Disseminated Mycobacterium avium infection is common in patients with acquired immune deficiency syndrome (AIDS), but no drug studies have been reported establishing antimicrobial activity against this organism in a controlled, randomized trial. Clarithromycin, a new macrolide, has activity against M. avium in vitro and in animals, but it has not been studied in humans. In this randomized, double-blind, placebo-controlled trial, we measured the ability of clarithromycin to reduce M. avium bacteremia in patients with AIDS and disseminated infection. Of 23 patients initially enrolled, 15 men with late-stage AIDS qualified for the study. One group received clarithromycin alone for 6 wk, then placebo plus rifampin, isoniazid, ethambutol, and clofazimine for 6 wk. The other group received placebo alone, then clarithromycin plus the other four drugs. Colony-forming units (CFU) of M. avium per milliliter of blood were determined by quantitative cultures taken at baseline and every 2 wk thereafter. Minimum inhibitory concentration of clarithromycin for 90% of the strains isolated from patients at baseline, as measured on 7H11 agar at pH 6.6, was 8 μg/ml. Eight eligible patients with initial positive cultures who were initially receiving clarithromycin alone had marked declines in blood M. avium CFU; in six cases, CFU decreased to zero. When seven patients were switched to placebo plus the other four drugs, CFU rose in four patients and remained undetectable in three. The five eligible patients initially treated with placebo had progressive CFU increases; when three were switched to clarithromycin plus the four drugs, their CFU declined. We conclude that clarithromycin has consistent activity against M. avium and may benefit patients with AIDS and disseminated M. avium infection.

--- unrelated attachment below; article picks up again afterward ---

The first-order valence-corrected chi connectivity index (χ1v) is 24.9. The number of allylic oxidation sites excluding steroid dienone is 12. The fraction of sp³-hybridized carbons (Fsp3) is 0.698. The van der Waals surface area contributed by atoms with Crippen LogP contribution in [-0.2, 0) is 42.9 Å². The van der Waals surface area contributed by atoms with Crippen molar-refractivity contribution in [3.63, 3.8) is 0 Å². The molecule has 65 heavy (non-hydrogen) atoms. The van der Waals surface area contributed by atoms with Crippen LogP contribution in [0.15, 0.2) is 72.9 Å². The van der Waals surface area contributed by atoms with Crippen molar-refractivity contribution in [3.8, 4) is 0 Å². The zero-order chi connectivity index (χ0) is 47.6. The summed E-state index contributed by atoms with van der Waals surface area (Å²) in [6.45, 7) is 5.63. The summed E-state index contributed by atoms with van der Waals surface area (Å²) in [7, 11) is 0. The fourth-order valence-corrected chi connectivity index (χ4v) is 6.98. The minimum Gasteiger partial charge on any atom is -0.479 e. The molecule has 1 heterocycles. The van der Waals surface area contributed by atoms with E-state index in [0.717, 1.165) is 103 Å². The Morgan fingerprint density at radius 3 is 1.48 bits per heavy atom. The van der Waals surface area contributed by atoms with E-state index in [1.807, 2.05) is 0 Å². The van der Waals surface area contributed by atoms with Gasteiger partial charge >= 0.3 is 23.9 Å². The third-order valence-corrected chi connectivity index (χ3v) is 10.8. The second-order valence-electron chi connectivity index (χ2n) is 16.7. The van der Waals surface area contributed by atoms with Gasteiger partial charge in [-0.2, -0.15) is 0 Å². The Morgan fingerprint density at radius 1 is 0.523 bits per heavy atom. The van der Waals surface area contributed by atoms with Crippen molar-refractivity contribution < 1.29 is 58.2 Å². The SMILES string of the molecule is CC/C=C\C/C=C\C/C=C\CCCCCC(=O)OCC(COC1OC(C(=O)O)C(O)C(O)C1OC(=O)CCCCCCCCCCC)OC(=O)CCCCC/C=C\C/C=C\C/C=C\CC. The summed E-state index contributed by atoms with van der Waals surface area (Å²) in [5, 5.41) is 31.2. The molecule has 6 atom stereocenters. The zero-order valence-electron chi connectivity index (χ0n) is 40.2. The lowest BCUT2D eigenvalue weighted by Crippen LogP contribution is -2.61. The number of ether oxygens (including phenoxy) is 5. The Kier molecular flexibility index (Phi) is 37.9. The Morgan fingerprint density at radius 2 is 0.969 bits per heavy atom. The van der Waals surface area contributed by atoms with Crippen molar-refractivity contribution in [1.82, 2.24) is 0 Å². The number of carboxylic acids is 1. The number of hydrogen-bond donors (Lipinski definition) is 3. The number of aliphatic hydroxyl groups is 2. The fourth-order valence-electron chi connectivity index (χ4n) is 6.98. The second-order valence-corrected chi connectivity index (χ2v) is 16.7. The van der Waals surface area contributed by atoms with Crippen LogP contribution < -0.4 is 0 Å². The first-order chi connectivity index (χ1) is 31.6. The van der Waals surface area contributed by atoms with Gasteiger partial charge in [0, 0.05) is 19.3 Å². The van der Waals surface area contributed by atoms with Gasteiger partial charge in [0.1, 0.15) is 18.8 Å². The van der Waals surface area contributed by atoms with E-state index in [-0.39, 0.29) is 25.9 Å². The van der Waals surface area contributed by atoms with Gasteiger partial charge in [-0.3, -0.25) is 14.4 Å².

ASJC Scopus subject areas
- Pulmonary and Respiratory Medicine